While McLaughlin brought a lot to the table in terms of audience management through quips and double-entendres, the king and queen of such behaviour is Griffin Lea as Dr. Frank N’ Furter. Lea is a fascinating performer because while he has the facility and presence to play hero/leading man roles in the canon of musical theatre, exhibited by his credits as Cliff in Langham Court’s Cabaret and Enjolras in VOS’ Les Miserables, he also possesses the physicality, charm, and bluster to play comedic, complex, and challenging roles, often involving the use of drag. A founding member of RKO and an AV mainstay, Lea has portrayed Frank N’ Furter annually, and this past summer gave a powerful, complete and emotionally devastating performance as the title role in AV’s production of Hedwig and The Angry Inch. While I would argue that Hedwig was a meatier, more layered role for him, his rendition of Frank N’ Furter is well-established, sardonic, self-aware, and teeming with adept showmanship. He knows this role inside and out, and, as a result, his cast mates and the audience are in capable hands.
Across the board, the entire cast is dynamic and surefooted in their performances. In particular, Amber Landry is impressive and compelling as Riff Raff. This role is written vocally for a high male rock tenor voice, but from a theatrical perspective is suited for a quirky and committed character actor (or character actress due to the required range). With her powerful belt and confident stylistic choices, Landry’s voice is perfectly suited to this part, and her characterization is clear, menacing, and appropriately creepy. Other standouts include Madeleine Humeny as the feisty Columbia, Ingrid Moore as the unbridled Magenta, and Jeff Insell as the proverbial “straight man” Brad.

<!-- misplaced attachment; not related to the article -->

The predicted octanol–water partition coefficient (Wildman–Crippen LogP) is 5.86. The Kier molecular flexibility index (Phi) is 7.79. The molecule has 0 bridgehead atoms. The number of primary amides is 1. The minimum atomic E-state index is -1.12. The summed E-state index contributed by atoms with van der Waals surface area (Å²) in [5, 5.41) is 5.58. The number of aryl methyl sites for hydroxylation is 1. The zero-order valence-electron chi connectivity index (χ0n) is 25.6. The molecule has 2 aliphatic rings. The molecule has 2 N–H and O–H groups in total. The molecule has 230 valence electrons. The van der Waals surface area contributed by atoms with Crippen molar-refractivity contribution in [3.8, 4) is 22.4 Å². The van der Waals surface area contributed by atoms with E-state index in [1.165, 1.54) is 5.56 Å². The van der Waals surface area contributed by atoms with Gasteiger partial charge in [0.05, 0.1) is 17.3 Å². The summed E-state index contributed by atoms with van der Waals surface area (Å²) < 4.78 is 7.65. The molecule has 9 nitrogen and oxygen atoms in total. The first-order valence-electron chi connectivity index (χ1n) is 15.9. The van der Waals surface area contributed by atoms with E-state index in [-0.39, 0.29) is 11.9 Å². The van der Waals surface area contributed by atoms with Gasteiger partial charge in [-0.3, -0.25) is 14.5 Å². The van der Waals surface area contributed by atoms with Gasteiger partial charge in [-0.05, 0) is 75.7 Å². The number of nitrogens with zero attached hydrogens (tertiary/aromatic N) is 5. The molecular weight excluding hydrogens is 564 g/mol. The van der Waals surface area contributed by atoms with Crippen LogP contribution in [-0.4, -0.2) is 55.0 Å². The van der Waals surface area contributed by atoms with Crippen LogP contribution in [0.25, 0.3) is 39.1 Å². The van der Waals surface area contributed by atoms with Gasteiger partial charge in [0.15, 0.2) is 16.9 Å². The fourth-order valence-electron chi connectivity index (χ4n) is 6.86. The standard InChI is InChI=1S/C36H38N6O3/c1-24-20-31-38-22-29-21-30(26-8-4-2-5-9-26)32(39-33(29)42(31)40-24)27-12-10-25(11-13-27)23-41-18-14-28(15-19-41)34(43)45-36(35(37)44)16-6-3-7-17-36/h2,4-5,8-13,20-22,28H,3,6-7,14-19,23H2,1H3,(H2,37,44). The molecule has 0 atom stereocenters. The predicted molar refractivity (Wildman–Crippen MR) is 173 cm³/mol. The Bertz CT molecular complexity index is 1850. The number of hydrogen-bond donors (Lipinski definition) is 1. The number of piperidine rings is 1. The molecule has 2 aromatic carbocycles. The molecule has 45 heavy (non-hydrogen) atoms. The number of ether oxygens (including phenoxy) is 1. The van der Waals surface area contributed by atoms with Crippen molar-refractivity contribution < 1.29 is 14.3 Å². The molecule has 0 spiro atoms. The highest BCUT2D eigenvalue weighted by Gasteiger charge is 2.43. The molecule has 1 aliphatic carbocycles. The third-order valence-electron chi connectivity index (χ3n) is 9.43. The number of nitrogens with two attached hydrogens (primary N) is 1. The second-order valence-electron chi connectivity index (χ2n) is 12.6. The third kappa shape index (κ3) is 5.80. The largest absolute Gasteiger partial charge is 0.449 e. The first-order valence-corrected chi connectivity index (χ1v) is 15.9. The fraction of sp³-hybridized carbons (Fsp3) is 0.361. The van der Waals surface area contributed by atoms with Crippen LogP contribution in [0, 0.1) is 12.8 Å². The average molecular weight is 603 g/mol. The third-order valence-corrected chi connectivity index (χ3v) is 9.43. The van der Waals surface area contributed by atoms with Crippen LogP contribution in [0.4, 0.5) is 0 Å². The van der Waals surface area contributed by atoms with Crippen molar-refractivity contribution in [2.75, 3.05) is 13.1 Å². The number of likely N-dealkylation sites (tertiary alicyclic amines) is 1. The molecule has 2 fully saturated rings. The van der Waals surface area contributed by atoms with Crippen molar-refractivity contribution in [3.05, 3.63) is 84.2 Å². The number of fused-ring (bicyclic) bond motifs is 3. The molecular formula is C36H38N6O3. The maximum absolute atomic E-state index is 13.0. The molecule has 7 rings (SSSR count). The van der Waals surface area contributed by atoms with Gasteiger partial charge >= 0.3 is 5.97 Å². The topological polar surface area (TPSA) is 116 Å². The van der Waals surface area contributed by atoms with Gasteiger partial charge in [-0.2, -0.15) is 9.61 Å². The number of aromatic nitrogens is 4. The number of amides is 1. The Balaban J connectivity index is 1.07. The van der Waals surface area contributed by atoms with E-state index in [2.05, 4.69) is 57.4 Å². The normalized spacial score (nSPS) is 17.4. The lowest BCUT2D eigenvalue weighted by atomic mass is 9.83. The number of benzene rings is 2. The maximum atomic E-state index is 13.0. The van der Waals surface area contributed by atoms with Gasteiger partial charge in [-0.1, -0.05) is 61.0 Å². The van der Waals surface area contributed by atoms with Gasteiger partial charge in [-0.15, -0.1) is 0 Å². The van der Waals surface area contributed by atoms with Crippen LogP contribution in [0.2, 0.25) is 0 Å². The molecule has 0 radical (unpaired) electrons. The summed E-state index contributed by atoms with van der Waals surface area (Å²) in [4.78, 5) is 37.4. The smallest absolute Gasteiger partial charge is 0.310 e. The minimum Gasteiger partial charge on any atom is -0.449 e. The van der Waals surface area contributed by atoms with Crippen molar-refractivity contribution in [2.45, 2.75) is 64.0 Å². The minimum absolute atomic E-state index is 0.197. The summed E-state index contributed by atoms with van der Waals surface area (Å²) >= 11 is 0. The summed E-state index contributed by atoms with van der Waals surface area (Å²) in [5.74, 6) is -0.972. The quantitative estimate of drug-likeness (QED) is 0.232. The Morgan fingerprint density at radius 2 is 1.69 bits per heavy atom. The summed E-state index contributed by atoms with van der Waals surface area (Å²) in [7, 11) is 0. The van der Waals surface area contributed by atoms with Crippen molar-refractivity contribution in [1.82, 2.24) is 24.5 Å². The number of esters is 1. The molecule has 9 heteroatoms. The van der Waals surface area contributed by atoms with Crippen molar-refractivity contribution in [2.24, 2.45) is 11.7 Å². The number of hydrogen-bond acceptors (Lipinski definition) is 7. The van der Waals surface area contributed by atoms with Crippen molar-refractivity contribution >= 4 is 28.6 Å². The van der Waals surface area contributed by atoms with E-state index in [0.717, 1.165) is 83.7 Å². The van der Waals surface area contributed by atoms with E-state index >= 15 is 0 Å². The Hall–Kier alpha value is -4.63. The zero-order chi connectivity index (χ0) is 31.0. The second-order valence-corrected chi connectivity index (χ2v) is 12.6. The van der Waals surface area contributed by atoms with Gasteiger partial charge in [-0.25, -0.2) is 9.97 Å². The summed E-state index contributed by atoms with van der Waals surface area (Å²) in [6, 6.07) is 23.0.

Sarah Murphy, another seasoned veteran of this production, carefully navigates Janet’s comedic naivety combined with her sexual awakening. Furthermore, Murphy choreographed this production, integrating moments that displayed certain dancers’ technique with energetic full-group sequences, executed particularly well by the tight ensemble of Phantoms (Jesse Deutscher, Julie Mombourquette, Emilee Nimetz, and Alita Powell). Under the skilled musical direction of John Han, the seamless band created a tangible atmosphere, which strengthened the show as a whole. Production/Set/Costume Designer Jimbo Insell brought a very clear and specific aesthetic drawing from drag, speakeasy, burlesque, circus, and cabaret sensibilities, fusing them all into one very specific and immersive world.
The thematic focus of this production is the dichotomy between the sexual and social liberation it espouses, and the cruel master who actively monitors said freedom, and coerces or punishes those who resist him. While the images and subject matter are tonally dark, the writing and execution handle them with a light-hearted, flippant, and camp sensibility. Treading along a similar paradox, this particular production balances the conventions of a theatrical performance with the raucous atmosphere and chaos of an annual rollicking audience-participation event. Whether you are more partial to the former or the latter, AV’s asks you to explore the blurry line between the two, and the result is a theatrical experience that is unconventional, well executed, and extremely entertaining.
Atomic Vaudeville’s The Rocky Horror Show has 3 more shows at the Metro Studio Theatre from October 27th to October 29th. Tickets are available at the door or online at Ticket Rocket, and they are regularly $32 or $37 with a prop bag.